This unique five-chamber flintlock rifle was manufactured by Elisha H. Collier circa 1820. The Collier patent five-chamber design was invented by Artemus Wheeler of Concord, Massachusetts. Wheeler filed a patent for his design in the United States in June 1818. The British patent was filed in November 1818 by another American, Elisha H. Collier. Elisha Collier operated "Collier & Co., Gunmakers" in London from 1818 to 1827 and sold revolving pistols, rifles and shotguns. Experts are uncertain if Collier manufactured his own firearms; several prominent London gunmakers including Rigby, Nock and Mortimer may have made the revolving firearms sold by Collier & Co. R.L Wilson states that the Collier revolving arm is "important to the study of the Colt revolver, because there can be no question that [Samuel] Colt saw Collier revolving arms during his boyhood voyage to India and England on the [S.S.] Curvo (1830-31). Although Colt did not copy features incorporated in the Collier, the existence of these arms was undoubtedly a spur to his fertile imagination, and he later (in addressing the Institution of Civil Engineers) made it a point to be critical of the features in this important predecessor arm." Wilson speculated, "Had Collier's revolving hand and long guns been popularly accepted, perhaps Colt's pistols would never have been developed" (see "The Book of Colt Firearms," page 2-4). When Colt entered the firearms market in the 1830s, his designs were a major step forward for revolving firearms. This rifle has a fluted, five-shot hand turned cylinder, octagon barrel with rifled bore (9 grooves) and automatic primer. The barrel has a fluted top strap and an under rib with two iron ramrod pipes. It is equipped with a post front sight, fixed rear sight, and brass mounted wood ramrod. The receiver has a flush fitted lock plate and tang. The top of the barrel rib is engraved "E. H. Collier 123 London" in Old English script and is engraved behind the rear sight. "E.H. Collier" is engraved on the side of the lock plate in Old English letters above "123 PATENT." The primer magazine is marked "E.H. COLLIER 123" and "PATENT." The revolver is decorated with well-executed scrollwork and patriotic engraving. The receiver tang is fully engraved with stylized stands of colors and arms centered on a British shield and detailed engraved borders. In addition to the maker's markings, the lock plate is engraved with leaf borders, open foliate designs that integrates a serpent and a stand of arms with a British shield. The bottom of the trigger guard is engraved with detailed borders. The cylinder collar is engraved with open foliate designs. To rotate the cylinder, the hammer must be at the half or full cock position before cylinder can be pushed back into the collar and turned to the next chamber. The rifle has a browned barrel and cylinder, and the remaining metal surfaces are blue. The barrel has a Damascus twist. The cylinder is not fitted with a front face plate as found on known revolver examples. Mounted with a nicely walnut stock featuring a checkered wrist and a flat butt with steel buttplate featuring engraved borders. An eight-pointed star with a flower in the center is inlaid on the left flat, and a blank silver thumb escutcheon is on the top of the wrist. This rifle is pictured and described in the book "The Art of the Gun: Magnificent Colts, Selections from the Robert M. Lee Collection" (pages 60-61). The rifle was formerly of the famed Warren Anderson Collection.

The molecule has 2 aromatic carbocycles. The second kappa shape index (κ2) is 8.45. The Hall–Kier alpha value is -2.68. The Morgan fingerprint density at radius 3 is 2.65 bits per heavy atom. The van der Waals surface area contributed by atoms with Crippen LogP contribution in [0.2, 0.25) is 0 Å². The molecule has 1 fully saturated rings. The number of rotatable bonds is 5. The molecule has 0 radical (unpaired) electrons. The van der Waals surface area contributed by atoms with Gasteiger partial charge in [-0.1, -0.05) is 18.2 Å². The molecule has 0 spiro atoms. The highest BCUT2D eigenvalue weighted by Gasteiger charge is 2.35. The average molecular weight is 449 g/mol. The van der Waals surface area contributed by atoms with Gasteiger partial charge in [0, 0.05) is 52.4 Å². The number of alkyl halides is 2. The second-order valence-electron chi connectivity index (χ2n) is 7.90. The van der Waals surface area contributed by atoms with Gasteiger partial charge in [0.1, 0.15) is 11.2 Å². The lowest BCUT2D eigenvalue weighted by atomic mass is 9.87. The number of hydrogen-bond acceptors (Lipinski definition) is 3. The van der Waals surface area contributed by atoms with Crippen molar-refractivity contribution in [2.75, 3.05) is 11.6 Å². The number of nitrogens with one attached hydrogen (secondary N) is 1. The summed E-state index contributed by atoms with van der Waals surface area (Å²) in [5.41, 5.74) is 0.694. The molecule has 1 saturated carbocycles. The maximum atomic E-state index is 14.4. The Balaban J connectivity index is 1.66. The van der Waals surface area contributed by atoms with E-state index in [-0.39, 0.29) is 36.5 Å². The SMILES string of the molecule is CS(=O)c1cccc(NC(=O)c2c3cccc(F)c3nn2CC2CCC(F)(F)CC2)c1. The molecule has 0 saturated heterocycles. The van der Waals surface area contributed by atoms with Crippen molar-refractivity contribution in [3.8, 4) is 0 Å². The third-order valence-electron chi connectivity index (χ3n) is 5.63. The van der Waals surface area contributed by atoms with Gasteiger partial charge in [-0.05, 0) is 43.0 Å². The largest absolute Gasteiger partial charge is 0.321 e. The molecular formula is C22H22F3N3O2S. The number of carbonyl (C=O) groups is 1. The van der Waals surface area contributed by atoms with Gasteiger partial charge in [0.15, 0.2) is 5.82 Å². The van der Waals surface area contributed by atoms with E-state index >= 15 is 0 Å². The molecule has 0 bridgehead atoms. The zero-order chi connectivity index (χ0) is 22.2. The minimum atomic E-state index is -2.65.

Good. The rifle has a mottled gray patina with moderate light pitting overall. Traces of the Damascus pattern remain on the barrel. The wood is very good with a number of minor handling marks, a few pressure dents and a minor crack near the toe. Mechanically fine. The Collier revolving firearm is unique and is generally acknowledged to have influenced the design of the Colt revolver. Collier revolving arms are extremely rare and this is the first Collier revolving rifle we have offered. This may be your only opportunity to acquire an extremely rare Collier flintlock rifle at our auction! Provenance: Robert M. Lee Collection.
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